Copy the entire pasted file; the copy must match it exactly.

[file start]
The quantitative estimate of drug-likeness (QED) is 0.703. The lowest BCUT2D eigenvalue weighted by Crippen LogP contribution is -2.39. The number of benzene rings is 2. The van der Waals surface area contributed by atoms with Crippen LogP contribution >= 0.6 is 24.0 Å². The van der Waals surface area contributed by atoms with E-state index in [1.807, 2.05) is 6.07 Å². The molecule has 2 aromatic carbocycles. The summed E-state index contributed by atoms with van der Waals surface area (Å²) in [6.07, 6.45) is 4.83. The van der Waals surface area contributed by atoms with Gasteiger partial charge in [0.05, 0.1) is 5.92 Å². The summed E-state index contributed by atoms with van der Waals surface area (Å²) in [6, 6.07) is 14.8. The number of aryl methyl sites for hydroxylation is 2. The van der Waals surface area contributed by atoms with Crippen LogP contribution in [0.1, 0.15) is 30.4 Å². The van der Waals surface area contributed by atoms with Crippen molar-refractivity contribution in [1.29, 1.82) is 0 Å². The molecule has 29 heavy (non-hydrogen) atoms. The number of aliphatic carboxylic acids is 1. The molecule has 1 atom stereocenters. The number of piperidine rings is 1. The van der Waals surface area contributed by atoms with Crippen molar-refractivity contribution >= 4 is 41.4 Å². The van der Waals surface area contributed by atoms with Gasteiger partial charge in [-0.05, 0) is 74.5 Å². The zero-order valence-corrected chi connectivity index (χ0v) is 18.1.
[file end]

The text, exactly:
The quantitative estimate of drug-likeness (QED) is 0.703. The lowest BCUT2D eigenvalue weighted by Crippen LogP contribution is -2.39. The number of benzene rings is 2. The van der Waals surface area contributed by atoms with Crippen LogP contribution >= 0.6 is 24.0 Å². The van der Waals surface area contributed by atoms with E-state index in [1.807, 2.05) is 6.07 Å². The molecule has 2 aromatic carbocycles. The summed E-state index contributed by atoms with van der Waals surface area (Å²) in [6.07, 6.45) is 4.83. The van der Waals surface area contributed by atoms with Gasteiger partial charge in [0.05, 0.1) is 5.92 Å². The summed E-state index contributed by atoms with van der Waals surface area (Å²) in [6, 6.07) is 14.8. The number of aryl methyl sites for hydroxylation is 2. The van der Waals surface area contributed by atoms with Crippen LogP contribution in [0.1, 0.15) is 30.4 Å². The van der Waals surface area contributed by atoms with Crippen molar-refractivity contribution in [1.29, 1.82) is 0 Å². The molecule has 29 heavy (non-hydrogen) atoms. The number of aliphatic carboxylic acids is 1. The molecule has 1 atom stereocenters. The number of piperidine rings is 1. The van der Waals surface area contributed by atoms with Crippen molar-refractivity contribution >= 4 is 41.4 Å². The van der Waals surface area contributed by atoms with Gasteiger partial charge in [-0.05, 0) is 74.5 Å². The zero-order valence-corrected chi connectivity index (χ0v) is 18.1.